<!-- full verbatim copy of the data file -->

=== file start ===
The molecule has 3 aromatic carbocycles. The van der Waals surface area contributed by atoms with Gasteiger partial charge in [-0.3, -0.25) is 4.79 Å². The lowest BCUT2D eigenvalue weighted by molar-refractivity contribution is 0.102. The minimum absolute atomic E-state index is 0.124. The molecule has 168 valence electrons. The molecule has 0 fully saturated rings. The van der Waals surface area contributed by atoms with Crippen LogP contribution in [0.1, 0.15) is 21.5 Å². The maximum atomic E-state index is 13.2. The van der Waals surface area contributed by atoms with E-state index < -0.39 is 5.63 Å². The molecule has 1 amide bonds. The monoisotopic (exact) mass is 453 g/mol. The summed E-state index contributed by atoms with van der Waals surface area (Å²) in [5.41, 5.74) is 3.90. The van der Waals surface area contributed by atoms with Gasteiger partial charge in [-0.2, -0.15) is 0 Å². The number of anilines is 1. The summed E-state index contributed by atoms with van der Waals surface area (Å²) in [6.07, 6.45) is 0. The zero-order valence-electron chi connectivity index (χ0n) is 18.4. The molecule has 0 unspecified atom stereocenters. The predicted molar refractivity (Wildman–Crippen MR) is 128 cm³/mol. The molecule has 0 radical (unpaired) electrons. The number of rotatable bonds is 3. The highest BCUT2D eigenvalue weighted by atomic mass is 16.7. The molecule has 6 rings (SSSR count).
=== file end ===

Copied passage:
The molecule has 3 aromatic carbocycles. The van der Waals surface area contributed by atoms with Gasteiger partial charge in [-0.3, -0.25) is 4.79 Å². The lowest BCUT2D eigenvalue weighted by molar-refractivity contribution is 0.102. The minimum absolute atomic E-state index is 0.124. The molecule has 168 valence electrons. The molecule has 0 fully saturated rings. The van der Waals surface area contributed by atoms with Crippen LogP contribution in [0.1, 0.15) is 21.5 Å². The maximum atomic E-state index is 13.2. The van der Waals surface area contributed by atoms with E-state index < -0.39 is 5.63 Å². The molecule has 1 amide bonds. The monoisotopic (exact) mass is 453 g/mol. The summed E-state index contributed by atoms with van der Waals surface area (Å²) in [5.41, 5.74) is 3.90. The van der Waals surface area contributed by atoms with Gasteiger partial charge in [-0.2, -0.15) is 0 Å². The number of anilines is 1. The summed E-state index contributed by atoms with van der Waals surface area (Å²) in [6.07, 6.45) is 0. The zero-order valence-electron chi connectivity index (χ0n) is 18.4. The molecule has 0 unspecified atom stereocenters. The predicted molar refractivity (Wildman–Crippen MR) is 128 cm³/mol. The molecule has 0 radical (unpaired) electrons. The number of rotatable bonds is 3. The highest BCUT2D eigenvalue weighted by atomic mass is 16.7. The molecule has 6 rings (SSSR count).